[Threat Analysis] CLOP Ransomware that Attacked Korean Distribution Giant

In November last year, there was a case that shocked not only the security industry, but also all of the Korean industries. The system of E-Land Group, the distribution giant, was infected by the ‘CLOP Ransomware.’ According to the press report that quoted an associate of the company, over half of the brick-and-mortar stores were affected by the ransomware, leading to disruption of business. This incident showed that the ransomware attacks can occur regardless of company size, and Korean industries must now face such threats that made themselves tangible.

AhnLab, the leader of the Korean security industry, published an in-depth analysis report of CLOP Ransomware’s distribution path, whether infected PCs can be restored, course of the attack, and trend of change. This paper will briefly examine the content of the report.

Before discussing the case of attack against E-Land, the CLOP Ransomware must be analyzed as having knowledge on CLOP Ransomware’s attack process and trend of change can help understand the case better.

Target of CLOP Ransomware Attack and Process

Attack Target

CLOP Ransomware targeted companies that operate Active Directory (AD). AD is more commonly used by companies than individual users as it allows companies to manage multiple Windows systems efficiently via centralized management. The attacker abused this advantage to steal AD server administrator privilege and attacked various systems within companies.

AhnLab estimates that in 2019, 369 companies and 13,497 systems (PC and server) suffered damage due to CLOP Ransomware. As only the attacks against companies were taken into account, there may be many more systems that suffered damage if taking unconfirmed systems into account.

Various industries were targeted including but not limited to public institutions, education, broadcasting, finance/security/insurance, manufacturing, IT, distribution, communications, etc. Based on the first half of 2019 and in terms of percentage, most of the ransomware attacks were done against the manufacturing industry (53%), followed by finance (15%), information service (11%), and retails industry (9%).

The attacker utilized meticulously-made spear-phishing attacks to target companies. They attempted attacks after pinpointing email recipients and meticulously wrote the email content in languages their targets use. One notable thing is that the attacker targeted non-Russian countries. The attacker designed the ransomware to first check keyboard layout and character set, and if the target is Russian or that of CIS nation’s, it does not run.

Ransomware Variants

Next is the change in the number of CLOP Ransomware variants that were found in the first half of 2019. In February 2019, a large number of CLOP Ransomware variants were found. Note that ‘ClopReadMe.txt,’ CLOP Ransomware’s ransom note, was first revealed in Pastebin.com on February 8, 2019.

Figure 1. Change in numbers of CLOP Ransomware variants in 2019

Attack Process

The attack is carried out through preparation, domination, and execution phase. Specifically, there are 10 phases in total. The actual distribution and execution of CLOP Ransomware are the very last phase. The 3 big phases and the phases divided into 10 specific phases are as follows:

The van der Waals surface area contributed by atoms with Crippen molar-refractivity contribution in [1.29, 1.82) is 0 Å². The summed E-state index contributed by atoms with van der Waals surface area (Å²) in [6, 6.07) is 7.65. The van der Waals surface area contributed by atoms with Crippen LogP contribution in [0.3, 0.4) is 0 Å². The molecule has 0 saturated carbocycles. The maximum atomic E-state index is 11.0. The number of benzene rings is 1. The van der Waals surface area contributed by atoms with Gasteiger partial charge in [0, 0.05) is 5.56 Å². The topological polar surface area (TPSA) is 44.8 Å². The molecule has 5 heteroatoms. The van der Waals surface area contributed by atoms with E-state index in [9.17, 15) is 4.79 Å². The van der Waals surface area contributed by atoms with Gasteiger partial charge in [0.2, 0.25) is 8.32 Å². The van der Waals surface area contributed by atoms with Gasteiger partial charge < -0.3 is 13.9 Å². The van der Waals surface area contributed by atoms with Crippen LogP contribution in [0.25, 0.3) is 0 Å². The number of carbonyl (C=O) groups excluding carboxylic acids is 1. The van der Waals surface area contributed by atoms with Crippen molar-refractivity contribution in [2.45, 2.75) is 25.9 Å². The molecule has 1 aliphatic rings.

PreparationSends malicious document attachment file via email to the first attack target and install remote control malware
1User opens malicious document file (Excel, Word) attached to an email
2Runs remote control malware downloader via macro inserted to a document file
3If the system is added to AD (Active Directory) and operated in it,downloads remote control malware file and runs it (targeting AD environment)
4Remote control malware file installs Cobalt Strike Beacon to the system
DominationDominates system within AD using Cobalt Strike
5Checks AD domain configuration info
6Escalates run privilege using vulnerability
7Runs Mimikatz module with escalated privilegeand obtains local administrator account or credential of AD domain administrator account
8If AD domain administrator account is successfully obtained,connects to domain controller server and dominates system connected to domain
ExecutionAttempts CLOP Ransomware infection on system within AD
9Prepares malware such as CLOP Ransomware in the domain controller’s shared folder
10Distributes and runs CLOP Ransomware by using task scheduler or remote command to the system connected to AD domain
Table 1. CLOP Ransomware’s attack process

CLOP Ransomware’s Change Trend

Compared to the past, CLOP Ransomware did not change fundamentally in terms of encryption method and operation as a service. The difference is that it now compares after obtaining CRC instead of strings in process termination routine and encryption exception path.

Recent Changes in CLOP Ransomware

Additional change was confirmed in CLOP Ransomware collected in the second half of 2020. The past version worked by adding a symmetric-key that is encrypted with public-key along with signature to the back of the encrypted file, but the recently-confirmed CLOP Ransomware works by adding ‘.Cllp’ extension to the same name, saving signature and encrypted key to a newly-created file.

Figure 2. Previous CLOP Ransomware – Symmetric key added to back of the encrypted file

Figure 3. Recently-found CLOP Ransomware – Saves symmetric key to .Clip file

Moreover, routine that terminates other processes and routine that deletes volume shadow copy got removed. However, the file with the identical certificate that is in charge of the process termination routine was discovered along, which can be assumed that the method of CLOP Ransomware changed. It has changed to make the additional file become capable of such a feature instead of CLOP Ransomware binary.